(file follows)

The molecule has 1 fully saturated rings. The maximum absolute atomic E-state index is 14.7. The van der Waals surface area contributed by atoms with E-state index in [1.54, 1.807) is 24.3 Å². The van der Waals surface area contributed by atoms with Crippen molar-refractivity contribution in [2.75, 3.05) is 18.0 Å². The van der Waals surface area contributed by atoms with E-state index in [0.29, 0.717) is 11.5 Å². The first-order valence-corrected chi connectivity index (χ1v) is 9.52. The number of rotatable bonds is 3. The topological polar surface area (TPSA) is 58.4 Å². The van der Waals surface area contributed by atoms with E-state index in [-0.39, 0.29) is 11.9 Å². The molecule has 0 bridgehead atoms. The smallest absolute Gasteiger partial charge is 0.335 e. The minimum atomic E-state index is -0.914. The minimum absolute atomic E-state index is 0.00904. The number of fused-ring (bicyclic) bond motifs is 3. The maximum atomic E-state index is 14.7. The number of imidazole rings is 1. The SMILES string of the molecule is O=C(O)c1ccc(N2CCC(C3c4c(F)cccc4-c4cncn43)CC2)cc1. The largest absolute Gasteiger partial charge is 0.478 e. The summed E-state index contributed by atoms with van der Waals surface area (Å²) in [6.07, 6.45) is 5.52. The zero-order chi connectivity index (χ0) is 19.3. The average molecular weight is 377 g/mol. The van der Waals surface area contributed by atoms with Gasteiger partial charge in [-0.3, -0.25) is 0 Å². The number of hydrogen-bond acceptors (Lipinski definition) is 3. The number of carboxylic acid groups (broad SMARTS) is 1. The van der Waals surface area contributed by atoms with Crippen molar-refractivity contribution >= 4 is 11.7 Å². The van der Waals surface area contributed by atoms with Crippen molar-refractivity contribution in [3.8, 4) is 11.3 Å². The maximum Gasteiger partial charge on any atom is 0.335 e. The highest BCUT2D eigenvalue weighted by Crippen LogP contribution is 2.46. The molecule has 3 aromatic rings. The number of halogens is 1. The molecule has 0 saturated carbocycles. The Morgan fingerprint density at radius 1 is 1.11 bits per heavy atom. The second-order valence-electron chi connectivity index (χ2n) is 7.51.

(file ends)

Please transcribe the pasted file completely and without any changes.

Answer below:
The molecule has 1 fully saturated rings. The maximum absolute atomic E-state index is 14.7. The van der Waals surface area contributed by atoms with E-state index in [1.54, 1.807) is 24.3 Å². The van der Waals surface area contributed by atoms with Crippen molar-refractivity contribution in [2.75, 3.05) is 18.0 Å². The van der Waals surface area contributed by atoms with E-state index in [0.29, 0.717) is 11.5 Å². The first-order valence-corrected chi connectivity index (χ1v) is 9.52. The number of rotatable bonds is 3. The topological polar surface area (TPSA) is 58.4 Å². The van der Waals surface area contributed by atoms with E-state index in [-0.39, 0.29) is 11.9 Å². The molecule has 0 bridgehead atoms. The smallest absolute Gasteiger partial charge is 0.335 e. The minimum atomic E-state index is -0.914. The minimum absolute atomic E-state index is 0.00904. The number of fused-ring (bicyclic) bond motifs is 3. The maximum atomic E-state index is 14.7. The number of imidazole rings is 1. The SMILES string of the molecule is O=C(O)c1ccc(N2CCC(C3c4c(F)cccc4-c4cncn43)CC2)cc1. The largest absolute Gasteiger partial charge is 0.478 e. The summed E-state index contributed by atoms with van der Waals surface area (Å²) in [6.07, 6.45) is 5.52. The zero-order chi connectivity index (χ0) is 19.3. The average molecular weight is 377 g/mol. The van der Waals surface area contributed by atoms with Gasteiger partial charge in [-0.3, -0.25) is 0 Å². The number of hydrogen-bond acceptors (Lipinski definition) is 3. The number of carboxylic acid groups (broad SMARTS) is 1. The van der Waals surface area contributed by atoms with Crippen molar-refractivity contribution >= 4 is 11.7 Å². The van der Waals surface area contributed by atoms with Crippen molar-refractivity contribution in [3.8, 4) is 11.3 Å². The maximum Gasteiger partial charge on any atom is 0.335 e. The highest BCUT2D eigenvalue weighted by Crippen LogP contribution is 2.46. The molecule has 3 aromatic rings. The number of halogens is 1. The molecule has 0 saturated carbocycles. The Morgan fingerprint density at radius 1 is 1.11 bits per heavy atom. The second-order valence-electron chi connectivity index (χ2n) is 7.51.